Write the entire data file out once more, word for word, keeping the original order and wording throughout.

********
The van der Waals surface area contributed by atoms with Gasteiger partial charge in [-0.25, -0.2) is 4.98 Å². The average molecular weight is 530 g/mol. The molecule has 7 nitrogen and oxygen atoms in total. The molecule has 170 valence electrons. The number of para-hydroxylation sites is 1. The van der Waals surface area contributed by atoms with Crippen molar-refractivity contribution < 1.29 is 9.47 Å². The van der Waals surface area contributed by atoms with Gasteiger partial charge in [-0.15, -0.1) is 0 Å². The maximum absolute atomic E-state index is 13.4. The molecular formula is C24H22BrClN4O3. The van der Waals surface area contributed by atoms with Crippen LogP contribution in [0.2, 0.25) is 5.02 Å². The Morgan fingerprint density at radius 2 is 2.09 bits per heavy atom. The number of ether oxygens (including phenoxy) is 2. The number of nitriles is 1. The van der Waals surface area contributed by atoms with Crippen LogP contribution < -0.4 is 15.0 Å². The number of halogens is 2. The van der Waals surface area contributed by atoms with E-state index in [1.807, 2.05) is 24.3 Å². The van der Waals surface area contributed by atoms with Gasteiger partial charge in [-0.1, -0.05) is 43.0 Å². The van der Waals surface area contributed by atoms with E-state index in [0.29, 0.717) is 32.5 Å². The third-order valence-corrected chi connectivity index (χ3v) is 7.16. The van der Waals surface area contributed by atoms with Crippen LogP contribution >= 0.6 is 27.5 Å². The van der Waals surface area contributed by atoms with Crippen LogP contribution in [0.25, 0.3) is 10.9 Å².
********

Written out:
The van der Waals surface area contributed by atoms with Gasteiger partial charge in [-0.25, -0.2) is 4.98 Å². The average molecular weight is 530 g/mol. The molecule has 7 nitrogen and oxygen atoms in total. The molecule has 170 valence electrons. The number of para-hydroxylation sites is 1. The van der Waals surface area contributed by atoms with Crippen molar-refractivity contribution < 1.29 is 9.47 Å². The van der Waals surface area contributed by atoms with Gasteiger partial charge in [-0.15, -0.1) is 0 Å². The maximum absolute atomic E-state index is 13.4. The molecular formula is C24H22BrClN4O3. The van der Waals surface area contributed by atoms with Crippen LogP contribution in [0.2, 0.25) is 5.02 Å². The Morgan fingerprint density at radius 2 is 2.09 bits per heavy atom. The number of ether oxygens (including phenoxy) is 2. The number of nitriles is 1. The van der Waals surface area contributed by atoms with Crippen LogP contribution < -0.4 is 15.0 Å². The number of halogens is 2. The van der Waals surface area contributed by atoms with E-state index in [1.807, 2.05) is 24.3 Å². The van der Waals surface area contributed by atoms with Gasteiger partial charge in [-0.1, -0.05) is 43.0 Å². The van der Waals surface area contributed by atoms with E-state index in [0.29, 0.717) is 32.5 Å². The third-order valence-corrected chi connectivity index (χ3v) is 7.16. The van der Waals surface area contributed by atoms with Crippen LogP contribution >= 0.6 is 27.5 Å². The van der Waals surface area contributed by atoms with Crippen LogP contribution in [0.25, 0.3) is 10.9 Å².